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Burned out from her job and still mourning the loss of her father, Jinna Yang decided to dramatically shake up her life and honor the memory of a man who always put others first.
In April, Yang, 25, quit her job in digital media in Manhattan, sold about 80 percent of her belongings and bought a one-way plane ticket to Iceland. Before she left, she took an old photo of a tuxedo-clad Jay Yang and had a company she found online make a life-size cardboard cutout of her father, who died from cancer at 52 on Aug. 24, 2012.
Jay had always been busy caring for his two children, running a dry-cleaning business in Norfolk, Virginia, and working as an environmental engineer to have time to travel, so Jinna was going to honor his memory by taking him along for her trip to Iceland and through Europe. Her good friend, Christine "Tineey" Tsang, accompanied her on the trip and took photos of Jinna holding the cutout of her father in front of famous landmarks like the Louvre and the Eiffel Tower in France, the Colosseum and leaning tower of Pisa in Italy, and the Blue Lagoon in Iceland. She posted the photos on Instagram and on her blog, prompting an outpouring of heartfelt responses online.
"A lot of where my motivation came from was because of him, and I never got a chance to really repay him,'' Yang told TODAY.com.
"I always knew in my heart that he had sacrificed so much. He took care of his parents, plus me and my brother. My dad never put himself first. I thought that if I'm going to do this, I'm going to do this in his memory, to help my family have peace and know he's with us in spirit."
Yang was not just struggling emotionally with her father's death before she radically changed her life. She said she also developed alopecia areata, a condition in which spots of her hair were falling out.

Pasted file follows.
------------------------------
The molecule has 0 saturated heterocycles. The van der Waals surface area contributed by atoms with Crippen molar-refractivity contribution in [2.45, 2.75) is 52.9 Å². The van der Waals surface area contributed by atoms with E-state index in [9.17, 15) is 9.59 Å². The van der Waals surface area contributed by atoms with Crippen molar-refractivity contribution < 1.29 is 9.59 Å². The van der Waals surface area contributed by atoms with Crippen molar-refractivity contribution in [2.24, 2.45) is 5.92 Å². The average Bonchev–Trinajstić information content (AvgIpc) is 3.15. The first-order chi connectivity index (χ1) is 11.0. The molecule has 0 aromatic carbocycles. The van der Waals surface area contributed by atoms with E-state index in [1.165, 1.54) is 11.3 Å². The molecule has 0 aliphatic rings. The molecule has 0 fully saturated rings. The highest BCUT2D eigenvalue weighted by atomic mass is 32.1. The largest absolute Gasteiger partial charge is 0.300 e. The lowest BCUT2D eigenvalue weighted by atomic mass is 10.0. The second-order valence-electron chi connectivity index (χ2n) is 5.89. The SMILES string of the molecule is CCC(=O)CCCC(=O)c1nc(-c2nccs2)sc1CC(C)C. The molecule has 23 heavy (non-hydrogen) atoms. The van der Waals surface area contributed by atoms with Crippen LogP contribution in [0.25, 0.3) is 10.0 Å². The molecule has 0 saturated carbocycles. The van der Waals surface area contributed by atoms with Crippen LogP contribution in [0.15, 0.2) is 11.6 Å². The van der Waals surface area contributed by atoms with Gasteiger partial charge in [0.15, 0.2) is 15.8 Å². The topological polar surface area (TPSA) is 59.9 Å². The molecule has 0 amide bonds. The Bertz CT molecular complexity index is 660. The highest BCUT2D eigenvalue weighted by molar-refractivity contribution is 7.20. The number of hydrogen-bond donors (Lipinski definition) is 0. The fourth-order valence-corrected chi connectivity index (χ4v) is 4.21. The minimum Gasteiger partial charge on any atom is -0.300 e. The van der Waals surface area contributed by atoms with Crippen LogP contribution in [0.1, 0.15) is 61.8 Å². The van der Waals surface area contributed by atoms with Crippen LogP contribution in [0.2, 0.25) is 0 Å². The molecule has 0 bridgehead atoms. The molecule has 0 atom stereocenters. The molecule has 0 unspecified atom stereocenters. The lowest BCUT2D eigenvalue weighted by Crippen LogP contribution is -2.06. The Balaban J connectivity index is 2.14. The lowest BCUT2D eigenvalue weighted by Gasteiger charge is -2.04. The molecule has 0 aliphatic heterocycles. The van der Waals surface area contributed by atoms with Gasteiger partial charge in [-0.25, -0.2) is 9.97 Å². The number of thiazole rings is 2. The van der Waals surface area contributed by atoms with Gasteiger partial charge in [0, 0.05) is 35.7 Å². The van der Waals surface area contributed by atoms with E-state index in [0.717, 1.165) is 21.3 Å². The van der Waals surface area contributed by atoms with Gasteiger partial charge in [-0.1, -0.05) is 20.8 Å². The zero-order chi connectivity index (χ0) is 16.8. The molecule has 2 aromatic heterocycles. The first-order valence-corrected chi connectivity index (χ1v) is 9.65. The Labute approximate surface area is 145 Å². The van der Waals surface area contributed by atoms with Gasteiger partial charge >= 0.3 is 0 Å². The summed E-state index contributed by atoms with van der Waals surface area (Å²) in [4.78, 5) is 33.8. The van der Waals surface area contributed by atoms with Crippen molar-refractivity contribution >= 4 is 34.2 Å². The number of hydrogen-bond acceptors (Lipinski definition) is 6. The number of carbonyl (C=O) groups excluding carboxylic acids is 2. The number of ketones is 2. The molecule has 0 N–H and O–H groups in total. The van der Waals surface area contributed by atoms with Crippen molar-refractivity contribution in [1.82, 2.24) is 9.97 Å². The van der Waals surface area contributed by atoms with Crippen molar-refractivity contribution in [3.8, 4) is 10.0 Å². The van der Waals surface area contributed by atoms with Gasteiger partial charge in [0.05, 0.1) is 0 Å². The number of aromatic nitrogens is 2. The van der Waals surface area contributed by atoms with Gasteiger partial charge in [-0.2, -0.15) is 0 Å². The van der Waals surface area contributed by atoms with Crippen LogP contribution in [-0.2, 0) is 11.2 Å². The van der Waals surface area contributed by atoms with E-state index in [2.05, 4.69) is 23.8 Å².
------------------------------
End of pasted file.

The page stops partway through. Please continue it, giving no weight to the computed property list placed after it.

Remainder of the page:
"The rate at which my hair was falling out was alarming to my family," she said. "I thought, this isn't just mental, spiritual and emotional, it's becoming physical, so I had to do something with my life. I had hit rock bottom, and I just thought this was a once-in-a-lifetime opportunity."
A friend who is an industrial designer helped alter the cutout of Yang's father so that it would fold in three different places in order for her to be able to carry it more easily and take it on the plane.
Yang would walk with the cutout tucked under her arm and then unfurl it for a picture, which was an immediate conversation-starter with strangers.
"When I would whip it out, people would turn their heads, smile and take pictures,'' she said. "It was a fun, lighthearted thing. They would be like, 'Is that a celebrity? Is that your husband?' When I told them who it was, people understood why.''
Yang said she nearly had an emotional breakdown once she and Tsang reached Rome.
"I asked her, 'Do you think I'm crazy for doing this? Am I stupid? I quit my job, left my apartment, I don't have a Plan B, I'm doing my laundry in a sink right now, and to add to that, I have a life-size cutout of my late father with me,''' Yang said. "She said, 'It's not like you're having conversations (with the cutout) every day.' I would've never gotten through all this without Tineey."
Yang posted her project on her blog on Father's Day. Some online comments insist the pictures must be Photoshopped.
"I feel like it's kind of ridiculous and frustrating because the project is so personal to me, and I didn't expect it to be this big and reach so many people around the world,'' Yang said. "To have someone accuse me of lying to people, it hurt. On the other hand, the amount of support and positive feedback I have received takes away the negative speculation."
Yang also believes the project has helped her family members achieve the peace they have sought in the two years since her father's death, which left them in a difficult situation financially as well as emotionally.
"My stepmom texted me a photograph of a Korean newspaper with my pictures in it last night, and I broke down in tears,'' Yang said. "This is exactly what I wanted. I wanted people to hear who my father was, and to see it in my father's home language and to know my grandmother can read this story, it just brought everything full circle."